Observational Model: Cohort
Time Perspective: Prospective
Official Title: Delirium in the Emergency Department: Novel Screening
Study Start Date : July 2009
Actual Primary Completion Date : February 2012
Actual Study Completion Date : February 2012

Resource links provided by the National Library of Medicine

MedlinePlus related topics: Delirium
U.S. FDA Resources

Group/Cohort
Older Emergency Department Patients
Patients who were 65 years or older from the emergency department were enrolled.



Primary Outcome Measures :
  1. Delirium [ Time Frame: Within 3 hours of the study assessments. ]
    Delirium was diagnosed by a consultation-liaison psychiatrist assessment using Diagnostic and Statistical Manual of Mental Disorders, Fourth Edition, Text Revision (DSM-IV-TR) criteria. The psychiatrists performed a battery of bedside cognitive tests, including (but not limited to) Clock Drawing Test, Luria hand sequencing task, and tests for verbal fluency. A focused neurological examination (i.e., screening for paraphasic errors, tremors, tone, asterixis, frontal release signs etc.,) and evaluation for affective lability, hallucinations, and level of alertness were also conducted routinely. Confrontational naming, proverb interpretation or similarities, and assessments for apraxias were performed at the discretion of the reference psychiatrists, especially if the diagnosis of delirium was inconclusive.



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Ages Eligible for Study:   65 Years and older   (Adult, Senior)
Sexes Eligible for Study:   All
Accepts Healthy Volunteers:   No
Sampling Method:   Non-Probability Sample
Study Population
The participants will be those who are Vanderbilt University Emergency Department patients 65 years or older. There will be no selection bias in regards to race or gender. Only those who meet the inclusion/exclusion criteria will be considered for study inclusion.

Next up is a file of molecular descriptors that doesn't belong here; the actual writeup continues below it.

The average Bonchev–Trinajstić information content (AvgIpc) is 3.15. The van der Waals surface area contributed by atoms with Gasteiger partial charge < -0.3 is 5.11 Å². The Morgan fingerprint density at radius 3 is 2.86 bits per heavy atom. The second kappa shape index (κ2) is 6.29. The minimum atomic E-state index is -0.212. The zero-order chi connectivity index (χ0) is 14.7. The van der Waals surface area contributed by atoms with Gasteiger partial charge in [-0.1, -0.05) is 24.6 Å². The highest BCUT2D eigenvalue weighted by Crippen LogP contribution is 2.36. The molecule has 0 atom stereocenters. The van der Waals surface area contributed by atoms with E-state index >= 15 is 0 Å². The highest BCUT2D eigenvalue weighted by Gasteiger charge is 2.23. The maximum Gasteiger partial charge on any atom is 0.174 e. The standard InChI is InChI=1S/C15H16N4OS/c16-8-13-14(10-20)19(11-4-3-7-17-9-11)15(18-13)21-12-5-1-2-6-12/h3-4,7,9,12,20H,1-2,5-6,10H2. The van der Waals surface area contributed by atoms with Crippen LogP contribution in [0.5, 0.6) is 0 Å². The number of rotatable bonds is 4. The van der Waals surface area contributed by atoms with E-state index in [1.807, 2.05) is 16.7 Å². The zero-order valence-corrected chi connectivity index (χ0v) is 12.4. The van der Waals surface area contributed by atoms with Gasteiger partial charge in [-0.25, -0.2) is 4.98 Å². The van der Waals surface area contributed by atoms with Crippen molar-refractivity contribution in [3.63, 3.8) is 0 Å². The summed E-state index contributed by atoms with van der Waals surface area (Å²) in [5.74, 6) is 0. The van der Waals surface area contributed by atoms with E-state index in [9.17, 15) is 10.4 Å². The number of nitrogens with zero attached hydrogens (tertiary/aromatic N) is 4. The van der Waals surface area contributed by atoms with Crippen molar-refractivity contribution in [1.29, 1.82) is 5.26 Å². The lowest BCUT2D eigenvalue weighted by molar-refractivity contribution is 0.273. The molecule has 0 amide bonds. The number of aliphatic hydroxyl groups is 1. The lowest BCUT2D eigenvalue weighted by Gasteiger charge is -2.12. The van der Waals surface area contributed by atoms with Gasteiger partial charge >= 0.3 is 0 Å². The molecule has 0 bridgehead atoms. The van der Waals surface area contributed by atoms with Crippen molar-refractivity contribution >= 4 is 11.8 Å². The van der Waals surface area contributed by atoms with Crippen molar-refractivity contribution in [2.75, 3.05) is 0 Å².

Criteria

Inclusion Criteria:

  • 65 years of age or greater
  • In the Emergency Department for less than 12 hour at the time of enrollment

Exclusion Criteria:

  • Severe mental retardation or dementia
  • Baseline communication barriers such as aphasia, deafness, blindness, or who are unable to speak English
  • Refusal of consent
  • Previous enrollment
  • Comatose
  • Out of the hospital before the assessments are completed

Information from the National Library of Medicine

To learn more about this study, you or your doctor may contact the study research staff using the contact information provided by the sponsor.

Please refer to this study by its ClinicalTrials.gov identifier (NCT number): NCT01162343


Locations
United States, Tennessee
Vanderbilt University Medical Center
Nashville, Tennessee, United States, 37232
Sponsors and Collaborators
Vanderbilt University Medical Center
Investigators
Principal Investigator: Jin H Han, MD, MSc Vanderbilt University Medical Center

Responsible Party: Jin H. Han, MD, Vanderbilt University Medical Center
ClinicalTrials.gov Identifier: NCT01162343     History of Changes
Other Study ID Numbers: 081408
First Posted: July 14, 2010    Key Record Dates
Results First Posted: May 3, 2018
Last Update Posted: May 3, 2018
Last Verified: May 2018
Individual Participant Data (IPD) Sharing Statement:
Plan to Share IPD: Undecided

Keywords provided by Jin H. Han, Vanderbilt University Medical Center:
Delirium, diagnosis, elderly, hospitalization

Additional relevant MeSH terms:
Emergencies
Delirium
Disease Attributes
Pathologic Processes
Confusion
Neurobehavioral Manifestations
Neurologic Manifestations
Nervous System Diseases
Signs and Symptoms
Neurocognitive Disorders
Mental Disorders